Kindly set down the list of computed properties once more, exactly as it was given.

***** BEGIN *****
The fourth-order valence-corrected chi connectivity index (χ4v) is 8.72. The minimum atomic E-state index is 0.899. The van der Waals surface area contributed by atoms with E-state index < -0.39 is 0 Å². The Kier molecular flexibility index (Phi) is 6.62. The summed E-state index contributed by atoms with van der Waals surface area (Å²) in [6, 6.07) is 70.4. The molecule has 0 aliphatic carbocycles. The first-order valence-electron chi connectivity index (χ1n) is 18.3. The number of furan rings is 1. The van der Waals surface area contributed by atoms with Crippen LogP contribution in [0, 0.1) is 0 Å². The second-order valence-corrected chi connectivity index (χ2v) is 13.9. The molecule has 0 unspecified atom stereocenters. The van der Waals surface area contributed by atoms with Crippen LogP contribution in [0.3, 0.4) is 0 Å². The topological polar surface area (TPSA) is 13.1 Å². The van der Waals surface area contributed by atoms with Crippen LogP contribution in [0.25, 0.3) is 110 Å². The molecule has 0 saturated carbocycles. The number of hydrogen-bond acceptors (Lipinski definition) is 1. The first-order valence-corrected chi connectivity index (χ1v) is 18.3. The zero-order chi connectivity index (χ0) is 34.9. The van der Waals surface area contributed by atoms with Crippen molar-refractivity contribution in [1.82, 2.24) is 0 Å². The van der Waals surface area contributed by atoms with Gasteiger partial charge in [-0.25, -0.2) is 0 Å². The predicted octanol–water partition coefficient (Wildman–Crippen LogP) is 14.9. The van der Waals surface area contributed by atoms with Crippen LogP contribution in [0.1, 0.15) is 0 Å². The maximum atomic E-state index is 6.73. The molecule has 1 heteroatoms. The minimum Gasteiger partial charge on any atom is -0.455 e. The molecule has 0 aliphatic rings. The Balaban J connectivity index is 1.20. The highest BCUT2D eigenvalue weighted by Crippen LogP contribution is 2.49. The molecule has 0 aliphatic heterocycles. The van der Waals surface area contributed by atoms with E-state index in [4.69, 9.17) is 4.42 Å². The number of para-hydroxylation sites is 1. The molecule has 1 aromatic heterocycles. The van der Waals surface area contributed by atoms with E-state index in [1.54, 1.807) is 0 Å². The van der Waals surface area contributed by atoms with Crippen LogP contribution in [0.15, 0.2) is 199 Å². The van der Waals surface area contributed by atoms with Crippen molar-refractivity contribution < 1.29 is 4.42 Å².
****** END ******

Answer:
The fourth-order valence-corrected chi connectivity index (χ4v) is 8.72. The minimum atomic E-state index is 0.899. The van der Waals surface area contributed by atoms with E-state index < -0.39 is 0 Å². The Kier molecular flexibility index (Phi) is 6.62. The summed E-state index contributed by atoms with van der Waals surface area (Å²) in [6, 6.07) is 70.4. The molecule has 0 aliphatic carbocycles. The first-order valence-electron chi connectivity index (χ1n) is 18.3. The number of furan rings is 1. The van der Waals surface area contributed by atoms with Crippen LogP contribution in [0, 0.1) is 0 Å². The second-order valence-corrected chi connectivity index (χ2v) is 13.9. The molecule has 0 unspecified atom stereocenters. The van der Waals surface area contributed by atoms with Crippen LogP contribution in [0.3, 0.4) is 0 Å². The topological polar surface area (TPSA) is 13.1 Å². The van der Waals surface area contributed by atoms with Crippen LogP contribution in [0.25, 0.3) is 110 Å². The molecule has 0 saturated carbocycles. The number of hydrogen-bond acceptors (Lipinski definition) is 1. The first-order valence-corrected chi connectivity index (χ1v) is 18.3. The zero-order chi connectivity index (χ0) is 34.9. The van der Waals surface area contributed by atoms with Crippen molar-refractivity contribution in [1.82, 2.24) is 0 Å². The van der Waals surface area contributed by atoms with Gasteiger partial charge in [-0.25, -0.2) is 0 Å². The predicted octanol–water partition coefficient (Wildman–Crippen LogP) is 14.9. The van der Waals surface area contributed by atoms with Crippen LogP contribution in [0.1, 0.15) is 0 Å². The maximum atomic E-state index is 6.73. The molecule has 1 heteroatoms. The minimum Gasteiger partial charge on any atom is -0.455 e. The molecule has 0 aliphatic rings. The Balaban J connectivity index is 1.20. The highest BCUT2D eigenvalue weighted by Crippen LogP contribution is 2.49. The molecule has 0 aliphatic heterocycles. The van der Waals surface area contributed by atoms with E-state index in [4.69, 9.17) is 4.42 Å². The number of para-hydroxylation sites is 1. The molecule has 1 aromatic heterocycles. The van der Waals surface area contributed by atoms with E-state index in [1.54, 1.807) is 0 Å². The van der Waals surface area contributed by atoms with Crippen LogP contribution in [0.15, 0.2) is 199 Å². The van der Waals surface area contributed by atoms with Crippen molar-refractivity contribution < 1.29 is 4.42 Å².